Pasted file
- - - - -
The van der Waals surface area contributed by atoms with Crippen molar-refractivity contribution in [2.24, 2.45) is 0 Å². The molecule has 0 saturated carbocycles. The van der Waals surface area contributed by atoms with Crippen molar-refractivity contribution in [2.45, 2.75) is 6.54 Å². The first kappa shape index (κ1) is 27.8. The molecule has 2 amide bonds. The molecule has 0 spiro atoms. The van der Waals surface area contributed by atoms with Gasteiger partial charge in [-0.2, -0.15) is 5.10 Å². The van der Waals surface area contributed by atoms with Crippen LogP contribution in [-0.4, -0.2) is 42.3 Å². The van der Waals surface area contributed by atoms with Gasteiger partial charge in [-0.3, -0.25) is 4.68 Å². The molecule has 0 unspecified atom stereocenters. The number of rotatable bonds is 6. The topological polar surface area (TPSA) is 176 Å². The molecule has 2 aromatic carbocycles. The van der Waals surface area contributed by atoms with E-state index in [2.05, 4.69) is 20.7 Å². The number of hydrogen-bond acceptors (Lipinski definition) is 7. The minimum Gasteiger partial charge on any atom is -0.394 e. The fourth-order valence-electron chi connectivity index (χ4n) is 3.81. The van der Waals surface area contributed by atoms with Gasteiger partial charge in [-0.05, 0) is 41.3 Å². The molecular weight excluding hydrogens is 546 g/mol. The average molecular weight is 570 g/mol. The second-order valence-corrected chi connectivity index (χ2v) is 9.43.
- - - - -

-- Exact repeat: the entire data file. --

The van der Waals surface area contributed by atoms with Crippen molar-refractivity contribution in [2.24, 2.45) is 0 Å². The molecule has 0 saturated carbocycles. The van der Waals surface area contributed by atoms with Crippen molar-refractivity contribution in [2.45, 2.75) is 6.54 Å². The first kappa shape index (κ1) is 27.8. The molecule has 2 amide bonds. The molecule has 0 spiro atoms. The van der Waals surface area contributed by atoms with Gasteiger partial charge in [-0.2, -0.15) is 5.10 Å². The van der Waals surface area contributed by atoms with Crippen LogP contribution in [-0.4, -0.2) is 42.3 Å². The van der Waals surface area contributed by atoms with Gasteiger partial charge in [-0.3, -0.25) is 4.68 Å². The molecule has 0 unspecified atom stereocenters. The number of rotatable bonds is 6. The topological polar surface area (TPSA) is 176 Å². The molecule has 2 aromatic carbocycles. The van der Waals surface area contributed by atoms with E-state index in [2.05, 4.69) is 20.7 Å². The number of hydrogen-bond acceptors (Lipinski definition) is 7. The minimum Gasteiger partial charge on any atom is -0.394 e. The fourth-order valence-electron chi connectivity index (χ4n) is 3.81. The van der Waals surface area contributed by atoms with Gasteiger partial charge in [-0.05, 0) is 41.3 Å². The molecular weight excluding hydrogens is 546 g/mol. The average molecular weight is 570 g/mol. The second-order valence-corrected chi connectivity index (χ2v) is 9.43.